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Hail, Caesar! - The Riles Review

Updated on February 27, 2016
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The Coen Brothers were pioneers of bizarre dark comedy since the late 80s. Raising Arizona is a gem, as well as your usual suspects (Fargo, the Big Lebowski, etc.), and the unusual suspects (The LadyKillers was actually pretty good.) Hail, Caesar! is a lighter fare for the Coen Brothers, with lots of wit and weird characters as you’d expect. It’s a great film with only a couple of holes in the Coen Brothers’ formula holding it back from being a masterpiece.

Hail, Caesar! tells a fictional story about the real life Hollywood fixer Eddie Mannix (Josh Brolin). When the biggest star at the studio (George Clooney) goes missing from set, it’s safe to assume that he’s just gone on another bender. But there is much more mystery and intrigue afoot, much more for Mannix to wade through.

The 1950s, the decade of Mannix’s rule, is the setting for the film, as he stomps around a movie studio churning out multiple films of varying genre. The setting is easily one of the best parts of the film. It’s all very colourful and vivid and true to the era. As the movie progresses and Mannix parades more and more between the various film sets, the line between these sets and the reality outside of the movie studio blurs, and it all turns into one outrageous satire.

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Even with the strong setting and characters that support the movie, the plot never really goes anywhere. Arguably this was probably the point, but because it’s so relaxed throughout you never really emotionally invest and this could’ve made the film dangerously throwaway. However, the story is loose enough to put all the characters in position for jokes, but strong enough to maintain a drive to a conclusion. There is a connected allegory running underneath it all, although sometimes it becomes a bit confused and the end of the film tries but doesn’t quite cap it off, but it is there, and it is clever.

The dialogue in the film is snappy and sharp. One scene sees Mannix at a table with gentlemen representing different faiths, all discussing the depiction of Jesus in a movie script. It’s rapid-fire and the best example of the way the rest of the movie is written. The whole movie is able to hold that standard of comedy and writing, save for one scene with Jonah Hill. His only moment in the film is wasted with a weak punch line.

The ensemble cast is one of the greatest assets of the film. Forget all the big names of it all, but they all do such a fantastic job of creating these borderline caricatures of the American film industy in the 50s. They’re all hilarious and interesting, all juxtaposing the movie sets they inhabit hilariously. Alden Ehrenreich is a standout as Hobie Doyle, a cowboy typecast, suddenly thrust out of his depth with a starring role in a period drama. Josh Brolin does a good job of being the everyman Mannix of the 1950s, but he’s constantly overshadowed by whoever else is on screen. George Clooney is really funny, one of his best comedy characters since The Men Who Stare At Goats. Channing Tatum is brilliant, and his musical sequence is very goofy, possibly the best sequence in the film. It’s just a shame that the rest of the cast don’t get as much time on screen, because everyone involved is equally as good. And there are some killer names on that list. Christopher Lambert and Wayne Knight only have a single scene each, and Clancy Brown is stuck in the background behind George Clooney on the film set of their Roman epic. Luckily, Tilda Swinton comes and goes quite regularly to great effect, and even Dolph Lundgren was present at one point, only to disappear just as quickly. The cast is huge and talented, and when they are participating, it’s hilarious.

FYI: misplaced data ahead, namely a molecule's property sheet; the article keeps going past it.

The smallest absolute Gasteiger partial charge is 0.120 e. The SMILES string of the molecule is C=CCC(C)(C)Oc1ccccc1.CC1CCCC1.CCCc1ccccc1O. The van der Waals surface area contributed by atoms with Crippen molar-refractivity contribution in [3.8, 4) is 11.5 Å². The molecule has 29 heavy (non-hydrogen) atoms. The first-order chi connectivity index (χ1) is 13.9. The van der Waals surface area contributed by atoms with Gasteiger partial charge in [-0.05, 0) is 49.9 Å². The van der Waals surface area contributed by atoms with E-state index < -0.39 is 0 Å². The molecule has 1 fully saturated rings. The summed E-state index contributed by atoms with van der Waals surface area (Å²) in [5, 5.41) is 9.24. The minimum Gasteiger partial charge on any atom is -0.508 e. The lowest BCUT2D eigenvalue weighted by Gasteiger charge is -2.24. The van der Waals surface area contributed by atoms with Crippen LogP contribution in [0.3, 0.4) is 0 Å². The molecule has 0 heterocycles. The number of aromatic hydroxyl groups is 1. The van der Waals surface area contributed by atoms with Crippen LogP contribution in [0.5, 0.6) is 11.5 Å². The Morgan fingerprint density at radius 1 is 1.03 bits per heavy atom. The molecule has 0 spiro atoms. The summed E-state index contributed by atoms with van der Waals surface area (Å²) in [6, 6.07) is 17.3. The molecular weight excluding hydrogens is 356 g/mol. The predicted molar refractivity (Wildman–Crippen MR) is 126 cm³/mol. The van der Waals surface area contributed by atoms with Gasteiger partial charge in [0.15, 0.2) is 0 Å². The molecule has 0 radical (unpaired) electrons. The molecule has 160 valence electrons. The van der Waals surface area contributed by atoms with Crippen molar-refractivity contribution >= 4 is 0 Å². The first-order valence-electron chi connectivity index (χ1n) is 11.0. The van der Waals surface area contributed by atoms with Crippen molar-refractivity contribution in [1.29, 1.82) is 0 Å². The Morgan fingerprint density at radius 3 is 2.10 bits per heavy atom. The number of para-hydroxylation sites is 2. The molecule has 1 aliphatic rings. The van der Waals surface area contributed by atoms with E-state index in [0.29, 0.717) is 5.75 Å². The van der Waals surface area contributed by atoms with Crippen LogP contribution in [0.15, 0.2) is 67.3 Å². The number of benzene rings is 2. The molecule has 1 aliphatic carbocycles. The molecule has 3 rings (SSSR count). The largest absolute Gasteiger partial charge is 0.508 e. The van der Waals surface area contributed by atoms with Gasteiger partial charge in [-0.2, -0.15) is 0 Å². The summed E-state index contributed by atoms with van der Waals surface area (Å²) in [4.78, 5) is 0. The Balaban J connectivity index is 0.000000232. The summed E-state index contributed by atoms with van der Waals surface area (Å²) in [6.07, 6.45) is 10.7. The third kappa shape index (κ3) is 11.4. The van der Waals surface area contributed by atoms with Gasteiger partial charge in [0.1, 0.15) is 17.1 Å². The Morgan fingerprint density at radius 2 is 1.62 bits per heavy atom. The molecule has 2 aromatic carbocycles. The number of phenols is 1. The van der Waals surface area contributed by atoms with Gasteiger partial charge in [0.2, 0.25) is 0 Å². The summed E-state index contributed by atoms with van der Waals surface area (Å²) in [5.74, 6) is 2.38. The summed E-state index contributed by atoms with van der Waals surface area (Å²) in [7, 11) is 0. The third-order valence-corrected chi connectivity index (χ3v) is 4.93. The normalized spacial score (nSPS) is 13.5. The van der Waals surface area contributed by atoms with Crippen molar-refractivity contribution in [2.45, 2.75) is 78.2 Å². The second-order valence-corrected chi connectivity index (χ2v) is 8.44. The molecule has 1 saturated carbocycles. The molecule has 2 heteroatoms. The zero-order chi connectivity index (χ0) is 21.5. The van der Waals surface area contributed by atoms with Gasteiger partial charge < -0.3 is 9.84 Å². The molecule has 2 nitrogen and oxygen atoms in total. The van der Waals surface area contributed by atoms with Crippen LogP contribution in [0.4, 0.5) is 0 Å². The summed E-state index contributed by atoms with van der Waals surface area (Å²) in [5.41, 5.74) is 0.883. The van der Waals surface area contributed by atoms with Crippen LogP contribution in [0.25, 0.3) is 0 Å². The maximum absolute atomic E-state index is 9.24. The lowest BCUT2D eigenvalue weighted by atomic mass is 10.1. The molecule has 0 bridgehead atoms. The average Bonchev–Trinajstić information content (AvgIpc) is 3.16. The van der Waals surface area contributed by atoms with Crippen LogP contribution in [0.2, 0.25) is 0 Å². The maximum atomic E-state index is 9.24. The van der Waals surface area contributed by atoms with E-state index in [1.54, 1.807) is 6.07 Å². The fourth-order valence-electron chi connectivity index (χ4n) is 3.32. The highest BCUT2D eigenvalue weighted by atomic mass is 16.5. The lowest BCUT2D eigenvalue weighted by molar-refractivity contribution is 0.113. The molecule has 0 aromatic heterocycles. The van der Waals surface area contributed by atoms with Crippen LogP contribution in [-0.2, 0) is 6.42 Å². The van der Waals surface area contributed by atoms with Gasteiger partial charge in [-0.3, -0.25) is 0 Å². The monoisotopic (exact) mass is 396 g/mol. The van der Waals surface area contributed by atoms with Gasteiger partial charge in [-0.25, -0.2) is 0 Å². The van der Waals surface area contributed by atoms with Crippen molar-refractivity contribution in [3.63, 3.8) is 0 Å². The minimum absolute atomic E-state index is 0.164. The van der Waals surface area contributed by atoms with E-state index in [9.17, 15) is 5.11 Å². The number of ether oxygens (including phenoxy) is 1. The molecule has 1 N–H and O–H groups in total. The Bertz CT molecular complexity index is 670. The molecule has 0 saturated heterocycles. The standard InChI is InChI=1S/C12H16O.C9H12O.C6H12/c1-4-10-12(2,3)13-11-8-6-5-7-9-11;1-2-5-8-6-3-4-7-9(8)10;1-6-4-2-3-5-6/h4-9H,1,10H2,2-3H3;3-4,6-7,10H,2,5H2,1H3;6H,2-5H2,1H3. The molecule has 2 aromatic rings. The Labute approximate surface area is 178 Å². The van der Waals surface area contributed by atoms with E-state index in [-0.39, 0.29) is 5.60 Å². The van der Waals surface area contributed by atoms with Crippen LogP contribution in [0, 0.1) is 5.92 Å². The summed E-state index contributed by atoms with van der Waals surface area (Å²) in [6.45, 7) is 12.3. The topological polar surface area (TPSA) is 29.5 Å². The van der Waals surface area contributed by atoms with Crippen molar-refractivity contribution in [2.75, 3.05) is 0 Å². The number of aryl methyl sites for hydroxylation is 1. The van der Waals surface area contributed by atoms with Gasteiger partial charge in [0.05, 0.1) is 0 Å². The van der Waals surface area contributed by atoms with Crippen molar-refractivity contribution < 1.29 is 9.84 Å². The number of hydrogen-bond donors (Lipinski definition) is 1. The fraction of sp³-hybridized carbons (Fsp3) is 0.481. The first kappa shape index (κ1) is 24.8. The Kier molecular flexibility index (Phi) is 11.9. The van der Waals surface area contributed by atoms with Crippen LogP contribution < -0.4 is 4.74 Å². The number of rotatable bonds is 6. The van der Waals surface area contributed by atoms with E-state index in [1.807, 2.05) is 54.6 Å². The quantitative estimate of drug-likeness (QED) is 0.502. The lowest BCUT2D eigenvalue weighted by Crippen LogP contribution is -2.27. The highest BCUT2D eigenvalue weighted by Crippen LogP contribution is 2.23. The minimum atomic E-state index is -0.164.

"I thought you weren't coming home for another hour?"
"I thought you weren't coming home for another hour?" | Source

It’s witty, smart and as funny as you’d expect from the Coen Brothers when they’re taking on both writing and directorial efforts. And while it’s not the wittiest, smartest or funniest movie they’ve ever made, it’s definitely close, and definitely worth the time.

Hail, Caesar! 7.5/10

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